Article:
Their names marked them out. Kachrya (dirt), Dhondya (stones), Bhikya (beggar), among others. They sounded like invectives, not names. They left no doubt about where the bearers belonged in the hierarchy of caste.
Dagdu (stone) Maruti Pawar rebelled against this, in his path-breaking autobiography, Baluta, which shook the world of Marathi literature in 1978 with its thematic brazenness and linguistic impudence. “The Manusmritihas a list of names for Shudras. It requires that our names should reflect society’s contempt,” he wrote. He had become Daya Pawar. The titleBaluta, too, was symbolic. It meant the share thrown the way of lower castes by those higher up the order.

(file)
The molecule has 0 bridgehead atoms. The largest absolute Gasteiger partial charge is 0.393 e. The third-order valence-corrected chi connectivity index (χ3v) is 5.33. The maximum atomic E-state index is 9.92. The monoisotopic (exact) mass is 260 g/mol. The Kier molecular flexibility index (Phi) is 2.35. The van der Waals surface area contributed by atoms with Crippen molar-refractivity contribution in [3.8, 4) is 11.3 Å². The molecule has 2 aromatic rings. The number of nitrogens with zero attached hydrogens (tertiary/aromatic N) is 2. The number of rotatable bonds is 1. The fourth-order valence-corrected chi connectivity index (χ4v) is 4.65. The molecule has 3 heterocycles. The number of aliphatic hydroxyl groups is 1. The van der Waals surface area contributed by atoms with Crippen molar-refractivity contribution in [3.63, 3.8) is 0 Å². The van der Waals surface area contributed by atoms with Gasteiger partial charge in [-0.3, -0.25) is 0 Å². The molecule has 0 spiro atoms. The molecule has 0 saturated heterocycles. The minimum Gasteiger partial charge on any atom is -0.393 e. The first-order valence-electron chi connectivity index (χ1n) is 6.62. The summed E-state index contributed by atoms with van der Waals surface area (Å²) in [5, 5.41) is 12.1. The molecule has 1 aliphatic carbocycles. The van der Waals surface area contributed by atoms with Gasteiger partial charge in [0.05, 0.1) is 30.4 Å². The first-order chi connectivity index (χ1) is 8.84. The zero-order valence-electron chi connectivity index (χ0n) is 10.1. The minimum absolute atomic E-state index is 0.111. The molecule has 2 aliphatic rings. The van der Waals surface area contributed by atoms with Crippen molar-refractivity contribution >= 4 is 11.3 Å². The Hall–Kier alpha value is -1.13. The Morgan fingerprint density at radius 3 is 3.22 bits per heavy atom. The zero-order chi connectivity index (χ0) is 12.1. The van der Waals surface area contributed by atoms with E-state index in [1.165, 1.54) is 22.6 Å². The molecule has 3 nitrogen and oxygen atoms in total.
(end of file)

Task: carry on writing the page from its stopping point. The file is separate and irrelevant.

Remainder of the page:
The autobiography or the memoir, in the hands of Pawar and other Dalit writers of that era, went beyond self-expression and historical record. It was a vehicle for Dalits to assert their identity, challenge the social order and protest against the oppression of centuries. Before them, Annabhau Sathe and Baburao Bagul, among others, had tested the waters with memoirs and other forms to signal the wretchedness of Dalit life, but in the 1960s and 1970s, Dalit writing turned into a compelling socio-political tool.
Poetry also served the same end. Searing and sharp in tone, stripping social niceties to shreds, hurling words as if they were weapons of the wronged and the vengeful. Namdeo Dhasal was but one example. “All my poetry is political poetry,” he once said. His Golpitha (1978) shocked the quiet charm of classical and romantic Marathi poetry…..